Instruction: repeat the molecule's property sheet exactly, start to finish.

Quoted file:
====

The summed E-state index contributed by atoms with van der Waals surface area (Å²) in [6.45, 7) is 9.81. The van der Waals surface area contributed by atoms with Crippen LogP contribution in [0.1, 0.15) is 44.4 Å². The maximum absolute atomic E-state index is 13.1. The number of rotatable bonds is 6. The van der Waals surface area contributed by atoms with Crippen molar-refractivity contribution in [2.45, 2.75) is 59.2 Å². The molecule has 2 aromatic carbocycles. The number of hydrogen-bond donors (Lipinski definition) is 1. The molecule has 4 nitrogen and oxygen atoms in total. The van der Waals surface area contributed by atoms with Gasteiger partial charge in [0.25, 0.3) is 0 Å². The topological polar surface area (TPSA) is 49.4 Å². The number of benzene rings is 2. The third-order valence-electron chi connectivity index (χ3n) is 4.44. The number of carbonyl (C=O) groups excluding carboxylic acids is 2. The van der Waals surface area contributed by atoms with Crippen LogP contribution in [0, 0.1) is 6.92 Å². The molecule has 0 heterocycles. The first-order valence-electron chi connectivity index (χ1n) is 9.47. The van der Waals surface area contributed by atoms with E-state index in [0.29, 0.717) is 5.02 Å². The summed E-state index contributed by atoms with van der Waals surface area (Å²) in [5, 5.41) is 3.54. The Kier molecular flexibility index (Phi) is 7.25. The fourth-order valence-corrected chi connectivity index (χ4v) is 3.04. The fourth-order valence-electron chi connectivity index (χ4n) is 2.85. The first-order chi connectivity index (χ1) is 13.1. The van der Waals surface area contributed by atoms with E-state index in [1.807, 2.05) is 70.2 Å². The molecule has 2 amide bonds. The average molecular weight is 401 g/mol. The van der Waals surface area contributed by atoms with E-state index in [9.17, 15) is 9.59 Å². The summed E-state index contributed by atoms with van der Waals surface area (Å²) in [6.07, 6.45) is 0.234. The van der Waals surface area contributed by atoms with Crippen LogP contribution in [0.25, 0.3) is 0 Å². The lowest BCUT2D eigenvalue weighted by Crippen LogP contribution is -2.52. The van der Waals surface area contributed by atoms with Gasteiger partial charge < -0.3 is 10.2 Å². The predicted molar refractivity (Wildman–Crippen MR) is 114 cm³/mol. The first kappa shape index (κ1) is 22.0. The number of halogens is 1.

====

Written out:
The summed E-state index contributed by atoms with van der Waals surface area (Å²) in [6.45, 7) is 9.81. The van der Waals surface area contributed by atoms with Crippen LogP contribution in [0.1, 0.15) is 44.4 Å². The maximum absolute atomic E-state index is 13.1. The number of rotatable bonds is 6. The van der Waals surface area contributed by atoms with Crippen molar-refractivity contribution in [2.45, 2.75) is 59.2 Å². The molecule has 2 aromatic carbocycles. The number of hydrogen-bond donors (Lipinski definition) is 1. The molecule has 4 nitrogen and oxygen atoms in total. The van der Waals surface area contributed by atoms with Gasteiger partial charge in [0.25, 0.3) is 0 Å². The topological polar surface area (TPSA) is 49.4 Å². The number of benzene rings is 2. The third-order valence-electron chi connectivity index (χ3n) is 4.44. The number of carbonyl (C=O) groups excluding carboxylic acids is 2. The van der Waals surface area contributed by atoms with Crippen LogP contribution in [0, 0.1) is 6.92 Å². The molecule has 0 heterocycles. The first-order valence-electron chi connectivity index (χ1n) is 9.47. The van der Waals surface area contributed by atoms with E-state index in [0.29, 0.717) is 5.02 Å². The summed E-state index contributed by atoms with van der Waals surface area (Å²) in [5, 5.41) is 3.54. The Kier molecular flexibility index (Phi) is 7.25. The fourth-order valence-corrected chi connectivity index (χ4v) is 3.04. The fourth-order valence-electron chi connectivity index (χ4n) is 2.85. The first-order chi connectivity index (χ1) is 13.1. The van der Waals surface area contributed by atoms with E-state index in [1.807, 2.05) is 70.2 Å². The molecule has 2 amide bonds. The average molecular weight is 401 g/mol. The van der Waals surface area contributed by atoms with E-state index in [9.17, 15) is 9.59 Å². The summed E-state index contributed by atoms with van der Waals surface area (Å²) in [6.07, 6.45) is 0.234. The van der Waals surface area contributed by atoms with Crippen LogP contribution in [0.25, 0.3) is 0 Å². The lowest BCUT2D eigenvalue weighted by Crippen LogP contribution is -2.52. The van der Waals surface area contributed by atoms with Gasteiger partial charge < -0.3 is 10.2 Å². The predicted molar refractivity (Wildman–Crippen MR) is 114 cm³/mol. The first kappa shape index (κ1) is 22.0. The number of halogens is 1.